We want to get your files up on your web server, but we do need to do one thing first though, which is set up your WordPress config file.
Remember those database and username set up steps we did in the previous instructions? Well now you need to have those handy. What we need to do is tell WordPress what database it needs to use and also what username and password it will use to log in and add stuff to the database. WordPress comes with a sample config file called wp-config-sample.php. This file is found in the main folder of WordPress after you unzip or decompress the folder you download from the WordPress.org website. If you open the file in a text editor it will look like:
Notice the first 3 marked areas. This is where you will type in the database name (1), username (2), and password (3) you have already set up.
DB-CHARSET (number 4) determines what language the web server will use to encode your pages/posts. Unless you are using a non-western language for your site, you can leave this setting at it’s default.
“Secret_Key” (number 5) is a new feature that helps secure your blog. Make sure that you pick a really random set of letters and numbers.
VERY CRITICAL STEP:
See the setting called $table_prefix = ‘wp_’ under the username/password/database settings block? (Number 6) You MUST change this setting to something other than wp_. Too many WordPress exploits rely on knowing this setting. The best thing to do is to change this to something entirely random like 76jhuthfgd or some other jumble of numbers and letters. Good plugins and themes will not have a problem with a change to this setting, so it is not a problem changing the setting. BTW, it’s a real hassle to fix this AFTER you have set up your website, I’m talking hours of work, so don’t forget to change this now.
After you input all of this you need to save the file as a different file name, call it wp-config.php.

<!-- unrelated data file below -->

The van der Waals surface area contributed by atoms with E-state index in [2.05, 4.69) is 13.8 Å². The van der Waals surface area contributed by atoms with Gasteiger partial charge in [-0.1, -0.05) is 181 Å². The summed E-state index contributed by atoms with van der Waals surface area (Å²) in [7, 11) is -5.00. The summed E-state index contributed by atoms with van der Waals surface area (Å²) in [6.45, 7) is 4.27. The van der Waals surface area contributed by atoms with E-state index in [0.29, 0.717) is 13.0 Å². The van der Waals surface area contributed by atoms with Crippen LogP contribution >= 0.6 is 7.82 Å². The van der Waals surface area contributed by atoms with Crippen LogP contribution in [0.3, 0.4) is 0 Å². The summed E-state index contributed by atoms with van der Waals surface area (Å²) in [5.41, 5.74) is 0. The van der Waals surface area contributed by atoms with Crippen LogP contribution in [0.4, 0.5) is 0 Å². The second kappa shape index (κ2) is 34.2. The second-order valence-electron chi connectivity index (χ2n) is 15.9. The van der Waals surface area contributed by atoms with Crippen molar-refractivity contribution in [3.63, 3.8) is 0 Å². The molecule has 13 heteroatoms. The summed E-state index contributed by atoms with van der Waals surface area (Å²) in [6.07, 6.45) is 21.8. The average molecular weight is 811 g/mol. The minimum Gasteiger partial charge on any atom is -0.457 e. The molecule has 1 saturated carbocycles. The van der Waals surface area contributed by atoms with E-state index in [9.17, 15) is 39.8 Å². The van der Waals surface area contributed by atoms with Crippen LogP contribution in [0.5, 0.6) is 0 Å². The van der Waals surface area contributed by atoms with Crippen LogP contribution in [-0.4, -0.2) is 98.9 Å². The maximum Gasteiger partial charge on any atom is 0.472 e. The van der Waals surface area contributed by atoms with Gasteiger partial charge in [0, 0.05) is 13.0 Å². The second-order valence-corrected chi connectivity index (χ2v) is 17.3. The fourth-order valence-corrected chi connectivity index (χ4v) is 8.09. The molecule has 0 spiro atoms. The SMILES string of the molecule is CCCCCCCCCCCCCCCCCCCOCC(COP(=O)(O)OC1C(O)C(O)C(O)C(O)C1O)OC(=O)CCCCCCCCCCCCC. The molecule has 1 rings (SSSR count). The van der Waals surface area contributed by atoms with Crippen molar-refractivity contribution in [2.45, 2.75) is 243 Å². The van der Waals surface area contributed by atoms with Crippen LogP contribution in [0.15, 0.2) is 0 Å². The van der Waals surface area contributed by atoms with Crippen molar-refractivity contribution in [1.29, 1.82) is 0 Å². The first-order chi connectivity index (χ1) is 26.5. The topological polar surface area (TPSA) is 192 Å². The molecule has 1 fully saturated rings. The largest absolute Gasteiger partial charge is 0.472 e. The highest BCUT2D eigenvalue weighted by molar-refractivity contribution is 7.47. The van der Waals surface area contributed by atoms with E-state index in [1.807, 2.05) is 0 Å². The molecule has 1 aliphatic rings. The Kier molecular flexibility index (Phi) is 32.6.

*****Before you do that though we need to discuss something. You really have to make sure that you do not mess up the filename during this step. Sometimes Windows or OS X will rename a text file to have a different extension such as .txt when it saves the file. So it might save the file as wp-config.php.txt and will cause a problem for us later. You may not even see the .txt part depending on how your PCs settings are set up. The important thing is in the next step where we move the files to your web server; make sure that this particular file is correctly named wp-config.php when it gets moved to the server. Donâ€™t worry, Iâ€™ll bring this up later to remind you.*****
Now that we have the config file set up, we can move on to moving the files to your web server.
[…] password searches or other methods of gaining higher privileges on your server or WordPress. In my tutorial on setting up WordPress I try to stress that you should always change the generic database prefix “wp_” to […]
Note for people who get their hosting through Go-Daddy.com (and unfortunately many of us do since it is cheap): You DO have to change the “localhost” string, even though the comment right next to it says there is a 99% chance you won’t have to change it. Go-Daddy is in that one percent, apparently.
This tutorial has more information on the ‘localhost’ thing and getting WordPress to work with Go-Daddy.
the instructions are fine … BUT … some hosting providers don’t provide you with the full ‘string’ cum name of your ‘DB NAME’ or ‘DB USER’The continue to show you your ‘extension’ but not the full and complete name. You just have to wait 24 hours for the provider to respond to your request of complete info. What a drag and a flipping nuisance these hosting providers cause!
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